# Support Vector Machines Tutorial — Learn to implement SVM in Python

A few days ago, I was a little bit confuse about, how my Google Photos find-out the number of faces in my library and cluster them one by one in each cluster by faces.

Then I came to know about** **the **Support Vector Machine **algorithm of Machine Learning it makes a boundary between different faces and by K-Means Clustering it all makes different Clusters at a time.

Still, Confuse ?? Read the text below:

# Introduction to Support Vector Machines

SVMs are the most popular algorithm for classification in *machine learning algorithms*. Their mathematical background is quintessential in building the foundational block for the geometrical distinction between the two classes. We will see how Support vector machines work by observing their implementation in Python and finally, we will look at some of the important applications.

Introduction to SVM

**What is SVM?**

Support Vector Machines are a type of supervised machine learning algorithm that provides analysis of data for classification and regression analysis. While they can be used for regression, SVM is mostly used for classification. We carry out plotting in the n-dimensional space. The value of each feature is also the value of the specified coordinate. Then, we find the ideal hyperplane that differentiates between the two classes.

These support vectors are the coordinate representations of individual observation. It is a frontier method for segregating the two classes.

# How does SVM work?

The basic principle behind the working of Support vector machines is simple — Create a hyperplane that separates the dataset into classes. Let us start with a sample problem. Suppose that for a given dataset, you have to classify white balls from black balls. Your goal is to create a line that classifies the data into two classes, creating a distinction between white balls from black balls.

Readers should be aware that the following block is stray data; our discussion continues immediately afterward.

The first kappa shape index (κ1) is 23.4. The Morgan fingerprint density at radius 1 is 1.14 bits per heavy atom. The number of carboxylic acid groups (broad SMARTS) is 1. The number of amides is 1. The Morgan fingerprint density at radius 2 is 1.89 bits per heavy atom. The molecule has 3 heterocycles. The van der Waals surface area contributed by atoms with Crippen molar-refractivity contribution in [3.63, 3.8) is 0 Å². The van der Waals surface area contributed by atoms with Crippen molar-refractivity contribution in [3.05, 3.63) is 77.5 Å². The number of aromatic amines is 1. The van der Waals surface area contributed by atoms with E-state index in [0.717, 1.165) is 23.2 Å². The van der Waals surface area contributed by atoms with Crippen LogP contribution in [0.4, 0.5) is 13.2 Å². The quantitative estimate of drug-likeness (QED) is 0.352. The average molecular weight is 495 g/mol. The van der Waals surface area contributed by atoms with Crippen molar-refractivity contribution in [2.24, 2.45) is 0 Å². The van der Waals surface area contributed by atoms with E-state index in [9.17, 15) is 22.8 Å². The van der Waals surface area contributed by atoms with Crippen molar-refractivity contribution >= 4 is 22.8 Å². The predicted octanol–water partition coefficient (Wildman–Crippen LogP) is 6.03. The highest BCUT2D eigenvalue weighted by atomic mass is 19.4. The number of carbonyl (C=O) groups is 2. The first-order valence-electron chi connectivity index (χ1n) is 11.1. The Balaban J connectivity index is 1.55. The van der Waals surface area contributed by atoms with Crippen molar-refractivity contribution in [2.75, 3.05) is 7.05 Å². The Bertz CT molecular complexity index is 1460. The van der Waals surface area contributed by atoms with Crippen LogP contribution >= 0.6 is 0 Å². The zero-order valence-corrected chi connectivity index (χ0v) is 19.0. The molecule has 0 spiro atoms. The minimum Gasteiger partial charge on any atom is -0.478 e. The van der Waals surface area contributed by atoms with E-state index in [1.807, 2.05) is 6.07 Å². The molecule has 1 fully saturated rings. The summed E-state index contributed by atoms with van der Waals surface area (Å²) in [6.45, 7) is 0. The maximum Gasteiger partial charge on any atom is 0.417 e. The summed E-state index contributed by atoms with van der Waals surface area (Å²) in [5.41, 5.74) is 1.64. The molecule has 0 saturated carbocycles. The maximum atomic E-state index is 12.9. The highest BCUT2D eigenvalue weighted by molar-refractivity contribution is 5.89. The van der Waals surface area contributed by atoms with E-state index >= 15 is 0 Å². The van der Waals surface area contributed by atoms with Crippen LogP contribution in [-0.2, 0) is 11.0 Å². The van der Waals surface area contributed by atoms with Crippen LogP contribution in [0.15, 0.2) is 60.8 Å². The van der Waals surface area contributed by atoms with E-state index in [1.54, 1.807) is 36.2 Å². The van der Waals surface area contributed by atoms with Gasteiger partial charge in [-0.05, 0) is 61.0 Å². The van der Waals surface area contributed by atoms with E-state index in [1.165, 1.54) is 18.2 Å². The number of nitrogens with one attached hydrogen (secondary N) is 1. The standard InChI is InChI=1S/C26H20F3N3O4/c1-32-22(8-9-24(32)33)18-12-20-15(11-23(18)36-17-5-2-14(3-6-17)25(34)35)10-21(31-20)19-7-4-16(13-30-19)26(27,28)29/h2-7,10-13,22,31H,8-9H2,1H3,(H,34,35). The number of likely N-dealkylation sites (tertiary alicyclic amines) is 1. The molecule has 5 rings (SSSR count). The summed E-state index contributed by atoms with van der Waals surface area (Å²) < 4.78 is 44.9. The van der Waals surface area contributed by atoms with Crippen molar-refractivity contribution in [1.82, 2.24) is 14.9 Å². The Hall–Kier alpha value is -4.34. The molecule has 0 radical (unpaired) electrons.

Prediction of SVM

While one can hypothesize a clear line that separates the two classes, there can be many lines that can do this job. Therefore, there is not a single line that you can agree on which can perform this task. Let us visualize some of the lines that can differentiate between the two classes as follows –

Getting Classifier for right SVM

In the above visualizations, we have a red straight line and a red curved line. Which one do you think would better differentiate the data into two classes? If you choose the red straight line, then it is the ideal line that partitions the two classes properly. However, we still have not concretized the fact that it is the universal line that would classify our data most efficiently.

*At this point, you can’t miss learning about **Artificial Neural Network*According to SVM, we have to find the points that lie closest to both the classes. These points are known as support vectors. In the next step, we find the proximity between our dividing plane and the support vectors. The distance between the points and the dividing line is known as margin. The aim of an SVM algorithm is to maximize this very margin. When the margin reaches its maximum, the hyperplane becomes the optimal one.

SVM is Classifies and a data is differentiated between two

The SVM model tries to enlarge the distance between the two classes by creating a well-defined decision boundary. In the above case, our hyperplane divided the data. While our data was in 2 dimensions, the hyperplane was of 1 dimension. The decision boundary is made and the data is classified between two, For higher dimensions, say, an n-dimensional Euclidean Space, we have an n-1 dimensional subset that divides the space into two disconnected components.